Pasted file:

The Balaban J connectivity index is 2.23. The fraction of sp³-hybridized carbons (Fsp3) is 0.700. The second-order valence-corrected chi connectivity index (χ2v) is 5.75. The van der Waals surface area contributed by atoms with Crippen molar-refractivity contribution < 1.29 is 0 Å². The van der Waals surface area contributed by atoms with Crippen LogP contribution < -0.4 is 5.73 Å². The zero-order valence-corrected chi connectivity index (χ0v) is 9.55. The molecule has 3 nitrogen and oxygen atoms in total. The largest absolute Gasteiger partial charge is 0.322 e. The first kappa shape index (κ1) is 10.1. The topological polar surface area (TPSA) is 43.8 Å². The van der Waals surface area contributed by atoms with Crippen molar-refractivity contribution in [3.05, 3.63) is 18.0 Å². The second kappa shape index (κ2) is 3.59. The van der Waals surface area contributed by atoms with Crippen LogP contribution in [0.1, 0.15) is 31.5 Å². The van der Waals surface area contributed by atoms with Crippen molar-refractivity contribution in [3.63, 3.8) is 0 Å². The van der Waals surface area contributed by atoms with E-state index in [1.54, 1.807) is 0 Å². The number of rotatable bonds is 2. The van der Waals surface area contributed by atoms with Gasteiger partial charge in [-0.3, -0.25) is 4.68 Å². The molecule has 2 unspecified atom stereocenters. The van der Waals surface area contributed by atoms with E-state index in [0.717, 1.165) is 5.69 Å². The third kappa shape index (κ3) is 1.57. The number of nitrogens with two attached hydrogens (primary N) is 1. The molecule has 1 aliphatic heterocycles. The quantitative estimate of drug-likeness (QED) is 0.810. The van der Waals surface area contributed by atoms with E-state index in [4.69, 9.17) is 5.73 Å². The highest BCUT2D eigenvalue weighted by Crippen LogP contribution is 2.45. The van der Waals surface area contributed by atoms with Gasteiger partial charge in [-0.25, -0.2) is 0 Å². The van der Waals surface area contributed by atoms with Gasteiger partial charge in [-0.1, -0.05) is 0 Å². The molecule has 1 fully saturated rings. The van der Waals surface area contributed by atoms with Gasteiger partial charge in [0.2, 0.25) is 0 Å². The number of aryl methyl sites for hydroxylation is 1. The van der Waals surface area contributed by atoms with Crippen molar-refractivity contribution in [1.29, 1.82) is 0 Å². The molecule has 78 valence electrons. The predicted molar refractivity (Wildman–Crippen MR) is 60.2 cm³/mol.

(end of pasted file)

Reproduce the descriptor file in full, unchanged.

The Balaban J connectivity index is 2.23. The fraction of sp³-hybridized carbons (Fsp3) is 0.700. The second-order valence-corrected chi connectivity index (χ2v) is 5.75. The van der Waals surface area contributed by atoms with Crippen molar-refractivity contribution < 1.29 is 0 Å². The van der Waals surface area contributed by atoms with Crippen LogP contribution < -0.4 is 5.73 Å². The zero-order valence-corrected chi connectivity index (χ0v) is 9.55. The molecule has 3 nitrogen and oxygen atoms in total. The largest absolute Gasteiger partial charge is 0.322 e. The first kappa shape index (κ1) is 10.1. The topological polar surface area (TPSA) is 43.8 Å². The van der Waals surface area contributed by atoms with Crippen molar-refractivity contribution in [3.05, 3.63) is 18.0 Å². The second kappa shape index (κ2) is 3.59. The van der Waals surface area contributed by atoms with Crippen LogP contribution in [0.1, 0.15) is 31.5 Å². The van der Waals surface area contributed by atoms with Crippen molar-refractivity contribution in [3.63, 3.8) is 0 Å². The van der Waals surface area contributed by atoms with E-state index in [1.54, 1.807) is 0 Å². The number of rotatable bonds is 2. The van der Waals surface area contributed by atoms with Gasteiger partial charge in [-0.3, -0.25) is 4.68 Å². The molecule has 2 unspecified atom stereocenters. The van der Waals surface area contributed by atoms with E-state index in [0.717, 1.165) is 5.69 Å². The third kappa shape index (κ3) is 1.57. The number of nitrogens with two attached hydrogens (primary N) is 1. The molecule has 1 aliphatic heterocycles. The quantitative estimate of drug-likeness (QED) is 0.810. The van der Waals surface area contributed by atoms with E-state index in [4.69, 9.17) is 5.73 Å². The highest BCUT2D eigenvalue weighted by Crippen LogP contribution is 2.45. The van der Waals surface area contributed by atoms with Gasteiger partial charge in [-0.25, -0.2) is 0 Å². The van der Waals surface area contributed by atoms with Gasteiger partial charge in [-0.1, -0.05) is 0 Å². The molecule has 1 fully saturated rings. The van der Waals surface area contributed by atoms with Gasteiger partial charge in [0.2, 0.25) is 0 Å². The number of aryl methyl sites for hydroxylation is 1. The van der Waals surface area contributed by atoms with Crippen molar-refractivity contribution in [1.29, 1.82) is 0 Å². The molecule has 78 valence electrons. The predicted molar refractivity (Wildman–Crippen MR) is 60.2 cm³/mol.